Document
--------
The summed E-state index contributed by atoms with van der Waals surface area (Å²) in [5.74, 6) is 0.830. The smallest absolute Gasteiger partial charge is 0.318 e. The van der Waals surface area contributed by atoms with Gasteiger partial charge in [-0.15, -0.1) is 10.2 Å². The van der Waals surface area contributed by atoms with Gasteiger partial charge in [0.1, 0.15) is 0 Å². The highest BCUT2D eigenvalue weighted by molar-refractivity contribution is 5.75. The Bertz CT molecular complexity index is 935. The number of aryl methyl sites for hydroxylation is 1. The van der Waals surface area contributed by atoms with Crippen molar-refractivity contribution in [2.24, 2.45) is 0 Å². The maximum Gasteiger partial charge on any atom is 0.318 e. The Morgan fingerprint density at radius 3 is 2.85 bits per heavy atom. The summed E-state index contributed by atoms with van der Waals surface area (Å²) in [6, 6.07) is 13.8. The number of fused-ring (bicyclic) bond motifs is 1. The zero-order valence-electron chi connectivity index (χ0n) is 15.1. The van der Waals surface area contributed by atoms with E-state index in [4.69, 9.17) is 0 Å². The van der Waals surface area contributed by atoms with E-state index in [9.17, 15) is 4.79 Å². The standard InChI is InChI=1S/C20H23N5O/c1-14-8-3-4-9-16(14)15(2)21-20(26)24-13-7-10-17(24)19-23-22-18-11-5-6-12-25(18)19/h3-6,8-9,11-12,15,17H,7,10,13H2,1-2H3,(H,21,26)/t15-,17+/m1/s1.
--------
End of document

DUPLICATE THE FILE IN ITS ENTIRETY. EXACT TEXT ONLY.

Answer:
The summed E-state index contributed by atoms with van der Waals surface area (Å²) in [5.74, 6) is 0.830. The smallest absolute Gasteiger partial charge is 0.318 e. The van der Waals surface area contributed by atoms with Gasteiger partial charge in [-0.15, -0.1) is 10.2 Å². The van der Waals surface area contributed by atoms with Gasteiger partial charge in [0.1, 0.15) is 0 Å². The highest BCUT2D eigenvalue weighted by molar-refractivity contribution is 5.75. The Bertz CT molecular complexity index is 935. The number of aryl methyl sites for hydroxylation is 1. The van der Waals surface area contributed by atoms with Crippen molar-refractivity contribution in [2.24, 2.45) is 0 Å². The maximum Gasteiger partial charge on any atom is 0.318 e. The Morgan fingerprint density at radius 3 is 2.85 bits per heavy atom. The summed E-state index contributed by atoms with van der Waals surface area (Å²) in [6, 6.07) is 13.8. The number of fused-ring (bicyclic) bond motifs is 1. The zero-order valence-electron chi connectivity index (χ0n) is 15.1. The van der Waals surface area contributed by atoms with E-state index in [4.69, 9.17) is 0 Å². The van der Waals surface area contributed by atoms with E-state index in [9.17, 15) is 4.79 Å². The standard InChI is InChI=1S/C20H23N5O/c1-14-8-3-4-9-16(14)15(2)21-20(26)24-13-7-10-17(24)19-23-22-18-11-5-6-12-25(18)19/h3-6,8-9,11-12,15,17H,7,10,13H2,1-2H3,(H,21,26)/t15-,17+/m1/s1.